Final VR2000 Review: Enjoyable Gaming Earbuds With Mic

final VR2000 Gaming Earphones

final VR2000 Gaming Earphones







What We Dig

  • Great Build Quality
  • Rich, Immersive Sound For Games and Music
  • Comfortable Fit

What To Think About

  • Directional cues in FPS games could be a bit more distinct

Read our comprehensive Final VR2000 review to learn all about this affordable gaming headset, including its features, performance, and user experiences. Make an informed decision before purchasing the Final VR2000.


The final VR2000 is an in-ear monitor (IEM) that offers exceptional sound quality for the price, a comfortable fit, and a sleek design. It is a great choice for audiophiles and mobile gamers looking for an easy-to-wear IEM that can deliver a more immersive stereo soundtrack than your run-of-the-mill earbuds.

These do not replace a full-sized gaming headset with proper surround sound since directional cues in multiplayer games will not be entirely as defined. However, they do a better job at this than other earbuds and provide a remarkable soundscape for movies, spatial audio, single-player, and racing games.


The final VR2000 (£59.99/$69.99/€67.99) is the latest IEM from Final, a Japanese audio company known for comfy headphones with a detailed open sound. I have used their E3000 earphone for a long time, and its sweet midrange and wide soundstage made it the best $40 I’ve ever spent.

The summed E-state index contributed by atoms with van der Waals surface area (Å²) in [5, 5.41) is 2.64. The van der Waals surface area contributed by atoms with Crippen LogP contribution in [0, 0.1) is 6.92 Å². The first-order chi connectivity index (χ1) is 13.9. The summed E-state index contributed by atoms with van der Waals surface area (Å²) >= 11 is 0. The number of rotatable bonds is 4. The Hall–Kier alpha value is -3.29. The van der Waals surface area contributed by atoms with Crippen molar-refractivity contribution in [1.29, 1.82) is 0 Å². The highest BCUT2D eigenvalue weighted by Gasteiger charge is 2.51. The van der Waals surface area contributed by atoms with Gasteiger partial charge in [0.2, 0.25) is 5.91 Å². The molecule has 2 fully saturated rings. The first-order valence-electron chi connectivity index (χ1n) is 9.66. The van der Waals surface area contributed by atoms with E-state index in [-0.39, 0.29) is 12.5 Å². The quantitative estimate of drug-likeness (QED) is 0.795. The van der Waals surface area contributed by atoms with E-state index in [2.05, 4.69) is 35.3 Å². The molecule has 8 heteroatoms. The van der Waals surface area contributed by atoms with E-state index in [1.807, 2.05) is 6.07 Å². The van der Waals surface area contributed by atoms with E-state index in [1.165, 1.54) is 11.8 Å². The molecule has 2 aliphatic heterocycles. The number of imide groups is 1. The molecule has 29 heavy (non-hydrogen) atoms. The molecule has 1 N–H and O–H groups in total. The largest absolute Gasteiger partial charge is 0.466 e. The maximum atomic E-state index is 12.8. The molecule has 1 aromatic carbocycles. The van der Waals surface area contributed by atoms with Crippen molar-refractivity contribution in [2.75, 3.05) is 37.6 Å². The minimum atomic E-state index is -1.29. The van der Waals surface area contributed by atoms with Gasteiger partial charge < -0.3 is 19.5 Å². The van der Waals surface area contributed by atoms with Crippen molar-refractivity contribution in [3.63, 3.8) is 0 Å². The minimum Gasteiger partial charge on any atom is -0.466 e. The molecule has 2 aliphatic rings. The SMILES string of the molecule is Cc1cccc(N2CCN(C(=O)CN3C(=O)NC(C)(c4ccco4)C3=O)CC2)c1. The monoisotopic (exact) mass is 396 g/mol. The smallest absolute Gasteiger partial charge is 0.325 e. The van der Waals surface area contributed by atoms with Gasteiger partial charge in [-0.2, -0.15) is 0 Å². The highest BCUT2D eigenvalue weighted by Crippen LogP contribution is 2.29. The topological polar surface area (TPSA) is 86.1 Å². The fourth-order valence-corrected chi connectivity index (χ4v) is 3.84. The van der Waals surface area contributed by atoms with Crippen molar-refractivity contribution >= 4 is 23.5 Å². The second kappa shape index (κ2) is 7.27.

Now, with the VR2000 Final has turned its attention to gamers, VR users, and the world of ASMR. Using newly designed ‘f-Core DU’ custom-made dynamic 6mm drivers developed in-house, Final promises its new IEM will extract every detail from your digital surroundings and put you in the middle of the action.


The final VR2000 has a sleek, modern design with olive green polycarbonate housing. The VR2000’s housing is designed to provide a custom-fit feeling by limiting the contact area with the ears to achieve a fit without undue pressure. Because of this, the earpieces are lightweight and comfortable. In addition, they fit snugly in the ears despite being somewhat large.